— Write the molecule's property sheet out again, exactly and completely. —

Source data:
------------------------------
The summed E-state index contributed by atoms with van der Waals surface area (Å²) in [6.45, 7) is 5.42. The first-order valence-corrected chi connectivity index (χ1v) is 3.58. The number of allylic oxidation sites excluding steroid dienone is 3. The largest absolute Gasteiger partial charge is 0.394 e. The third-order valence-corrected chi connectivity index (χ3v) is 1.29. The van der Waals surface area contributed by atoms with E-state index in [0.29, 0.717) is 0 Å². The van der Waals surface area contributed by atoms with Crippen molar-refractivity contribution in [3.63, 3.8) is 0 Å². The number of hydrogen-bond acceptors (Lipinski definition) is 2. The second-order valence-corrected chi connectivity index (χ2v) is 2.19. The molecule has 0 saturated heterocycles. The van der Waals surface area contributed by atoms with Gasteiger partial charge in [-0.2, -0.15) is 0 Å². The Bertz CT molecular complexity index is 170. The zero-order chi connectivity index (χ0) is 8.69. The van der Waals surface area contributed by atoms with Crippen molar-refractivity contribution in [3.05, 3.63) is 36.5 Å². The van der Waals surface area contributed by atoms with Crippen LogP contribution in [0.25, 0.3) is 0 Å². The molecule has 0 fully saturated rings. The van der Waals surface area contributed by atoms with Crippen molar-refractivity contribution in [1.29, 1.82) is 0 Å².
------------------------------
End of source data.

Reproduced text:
The summed E-state index contributed by atoms with van der Waals surface area (Å²) in [6.45, 7) is 5.42. The first-order valence-corrected chi connectivity index (χ1v) is 3.58. The number of allylic oxidation sites excluding steroid dienone is 3. The largest absolute Gasteiger partial charge is 0.394 e. The third-order valence-corrected chi connectivity index (χ3v) is 1.29. The van der Waals surface area contributed by atoms with E-state index in [0.29, 0.717) is 0 Å². The van der Waals surface area contributed by atoms with Crippen molar-refractivity contribution in [3.63, 3.8) is 0 Å². The number of hydrogen-bond acceptors (Lipinski definition) is 2. The second-order valence-corrected chi connectivity index (χ2v) is 2.19. The molecule has 0 saturated heterocycles. The van der Waals surface area contributed by atoms with Gasteiger partial charge in [-0.2, -0.15) is 0 Å². The Bertz CT molecular complexity index is 170. The zero-order chi connectivity index (χ0) is 8.69. The van der Waals surface area contributed by atoms with Crippen molar-refractivity contribution in [3.05, 3.63) is 36.5 Å². The van der Waals surface area contributed by atoms with Crippen LogP contribution in [0.25, 0.3) is 0 Å². The molecule has 0 fully saturated rings. The van der Waals surface area contributed by atoms with Crippen molar-refractivity contribution in [1.29, 1.82) is 0 Å².